Athlete's foot


Athlete's foot (Tinea pedis) is a skin infection of the foot caused by a fungus known as ringworm. Although it's not dangerous, it's contagious and spreads easily in warm and moist environments. Athletes and gym-goers are more likely to get this infection by walking barefoot in communal showers at gyms and pools.

Athlete’s foot is easily treatable with products you can buy at your local pharmacy. The associated symptoms, though they are often annoying and can sometimes be disruptive to your daily life, usually resolve after a few weeks of treatment.

What are the signs of athlete’s foot?

An athlete’s foot infection can cause cracked skin on the soles of the feet and between toes. You may also see some flaky white patches and red inflamed areas of skin. The affected skin will often feel itchy and sore and you may see some blood from cracks in the skin.

What are the causes of athlete’s foot?

Thousands of different types of bacteria and fungus live on the surface of our skin which acts as a barrier, keeping these microbes out of the body. Sometimes, when this barrier is broken by injuries or small cracks, microbes gain access to the body and cause infection.

Factors affecting the skin’s effectiveness as a barrier can increase the risk of getting athlete’s foot. These include:

  • Wet feet, especially if the skin stays wet or becomes wrinkled. This includes excessive sweating of the feet
  • Cuts and cracks, often seen in people with eczema
  • Walking or standing over an infected area such as communal showers and changing rooms

What can I do to manage athlete's foot?

There are a few things you can do to help treat athlete's foot:

  • Avoid scratching affected areas. This may drive the infection deeper into the skin, as well as opening up new cracks, spreading the infection
  • Dry your feet after washing, especially between the toes
  • Choose socks and shoes that allow your feet to breathe
  • Change your socks daily
  • Use a clean towel every day and don't share towels with others

As the fungus that causes this infection is quite contagious, these measures will probably not be enough to get rid of athlete's foot on their own. You will also need to use a treatment designed to work on athlete's foot. Consult your pharmacist who will able to help you choose a suitable product and advise you on how to use it.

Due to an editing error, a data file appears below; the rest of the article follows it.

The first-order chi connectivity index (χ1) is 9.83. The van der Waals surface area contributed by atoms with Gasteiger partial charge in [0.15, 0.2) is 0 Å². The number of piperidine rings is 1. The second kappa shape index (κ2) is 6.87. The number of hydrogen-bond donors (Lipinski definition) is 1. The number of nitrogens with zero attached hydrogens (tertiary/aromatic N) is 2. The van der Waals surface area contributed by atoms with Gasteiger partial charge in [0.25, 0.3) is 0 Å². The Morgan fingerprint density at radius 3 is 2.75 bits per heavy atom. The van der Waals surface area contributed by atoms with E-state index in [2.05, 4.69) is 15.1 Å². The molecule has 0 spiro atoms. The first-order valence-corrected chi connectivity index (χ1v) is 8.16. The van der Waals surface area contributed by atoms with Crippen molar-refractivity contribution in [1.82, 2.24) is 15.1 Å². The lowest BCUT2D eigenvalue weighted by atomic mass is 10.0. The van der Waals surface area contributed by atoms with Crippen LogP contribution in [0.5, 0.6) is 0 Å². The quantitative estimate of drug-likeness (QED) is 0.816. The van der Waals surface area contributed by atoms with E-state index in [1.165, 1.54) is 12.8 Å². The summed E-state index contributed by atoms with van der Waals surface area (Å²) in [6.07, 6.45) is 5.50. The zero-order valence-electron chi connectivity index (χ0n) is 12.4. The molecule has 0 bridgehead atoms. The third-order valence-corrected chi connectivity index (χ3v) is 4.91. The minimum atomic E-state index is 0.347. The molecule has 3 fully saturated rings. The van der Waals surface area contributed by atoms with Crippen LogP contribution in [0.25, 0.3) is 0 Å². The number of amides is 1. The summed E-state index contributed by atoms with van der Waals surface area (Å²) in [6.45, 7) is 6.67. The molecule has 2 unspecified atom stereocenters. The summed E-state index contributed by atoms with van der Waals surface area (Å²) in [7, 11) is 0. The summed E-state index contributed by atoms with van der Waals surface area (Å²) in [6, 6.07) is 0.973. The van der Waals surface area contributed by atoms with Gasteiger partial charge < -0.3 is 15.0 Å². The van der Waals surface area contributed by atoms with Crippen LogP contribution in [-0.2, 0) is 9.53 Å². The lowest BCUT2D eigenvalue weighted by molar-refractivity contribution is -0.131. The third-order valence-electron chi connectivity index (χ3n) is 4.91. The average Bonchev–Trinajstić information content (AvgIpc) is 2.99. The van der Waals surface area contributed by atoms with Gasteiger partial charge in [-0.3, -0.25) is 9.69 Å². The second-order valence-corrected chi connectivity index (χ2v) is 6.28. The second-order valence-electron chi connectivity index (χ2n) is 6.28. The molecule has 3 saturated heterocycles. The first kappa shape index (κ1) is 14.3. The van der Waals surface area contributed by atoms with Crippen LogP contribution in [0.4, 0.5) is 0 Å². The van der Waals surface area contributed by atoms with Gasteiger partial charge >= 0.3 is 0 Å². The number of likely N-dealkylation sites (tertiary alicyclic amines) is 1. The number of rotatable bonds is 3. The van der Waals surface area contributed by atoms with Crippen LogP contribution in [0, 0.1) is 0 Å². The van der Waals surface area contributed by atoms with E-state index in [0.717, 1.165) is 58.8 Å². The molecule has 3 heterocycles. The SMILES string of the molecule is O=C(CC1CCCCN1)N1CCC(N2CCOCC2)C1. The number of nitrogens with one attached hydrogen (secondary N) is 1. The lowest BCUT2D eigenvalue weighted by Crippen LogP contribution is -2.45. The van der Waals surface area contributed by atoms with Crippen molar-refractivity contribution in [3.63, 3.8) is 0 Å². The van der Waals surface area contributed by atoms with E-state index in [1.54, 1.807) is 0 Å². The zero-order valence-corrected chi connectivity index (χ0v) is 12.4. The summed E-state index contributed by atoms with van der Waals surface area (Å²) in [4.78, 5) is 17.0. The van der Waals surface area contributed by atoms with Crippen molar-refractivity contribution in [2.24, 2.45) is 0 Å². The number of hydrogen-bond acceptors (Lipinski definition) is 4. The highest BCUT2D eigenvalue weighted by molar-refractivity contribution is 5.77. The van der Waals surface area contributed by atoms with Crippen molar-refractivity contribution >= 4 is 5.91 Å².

Which treatments are available for athlete’s foot?

Medicines for athlete’s foot come in a variety of forms, including sprays, creams and powders. These contain an anti-fungal ingredient and are available over the counter. Wash and dry your feet carefully before applying the product and apply a small amount, completely covering the affected area and surrounding skin. Make sure you read the information on the packaging and the leaflet inside for instructions on using the product.

If you think you may be having an allergic reaction to the treatment, stop applying the product immediately and seek advice from your Doctor as soon as possible

When should I see my Doctor?

If your symptoms persist in spite of the above treatments, consider making an appointment with your Doctor.

You should also visit your Doctor if you find that the infection has spread to areas above the feet. Occasionally, the damage to the skin caused by athlete's foot can cause further infections. These secondary infections are usually bacterial (rather than fungal) and often cause more intense symptoms. These may need to be treated with antibiotics. You should see your Doctor if you have symptoms like:

  • Increased redness in the skin
  • Fever
  • Pain in the skin
  • Swelling

If you have diabetes or a condition that lowers your immunity, such as having chemotherapy, visit your Doctor for advice on how to treat your athlete’s foot. If your symptoms persist, your Doctor may consider referring you to a dermatologist for further treatment.

How can I prevent athlete's foot?

A few simple measures are usually enough to significantly decrease your chances of getting athlete's foot:

  • Avoid walking barefoot. This is particularly important if your feet are wet or if you have cracked skin. Consider wearing flip flops or plastic sandals in communal showers and changing rooms
  • Wash your feet daily and take care to dry your skin carefully, especially between the toes
  • Avoid putting on socks when your feet are still wet and change your socks every day. Choose socks made of cotton rather than synthetic fabrics to help your feet breathe
  • Ideally, avoid wearing the same shoes for more than two consecutive days. Let shoes dry out before putting them on again
  • In clean areas, wear open shoes or flip flops to allow your feet to breathe and remain dry
  • Do not share towels with anyone, even family members

Which conditions have similar symptoms to athlete's foot?

If you find that your athlete's foot is not clearing even with treatment, it might be worth considering that your symptoms are caused by something different than a fungal infection, such as:

  • Eczema which presents with scaly, dry, cracked skin. It causes itching, soreness and can increases the risk of bacterial infections, especially if you scratch it
  • Hyperhidrosis (excessive sweating) of the feet. This is most common in teenagers and pregnant women. This condition makes the skin wet and brittle, and, while it does not need treatment with anti-fungals, this condition can increase the likelihood of developing athlete's foot
  • Verrucas, corns and calluses cause hard skin which can crack and produce flakes. They may also be painful. Your pharmacist can help you find a suitable product to treat these skin problems

What are the next steps?

  • To prevent athlete's foot, avoid walking barefoot in damp communal areas and keep your feet dry
  • Ask your pharmacist for advice on treatment options
  • Visit your Doctor if symptoms persist or get worse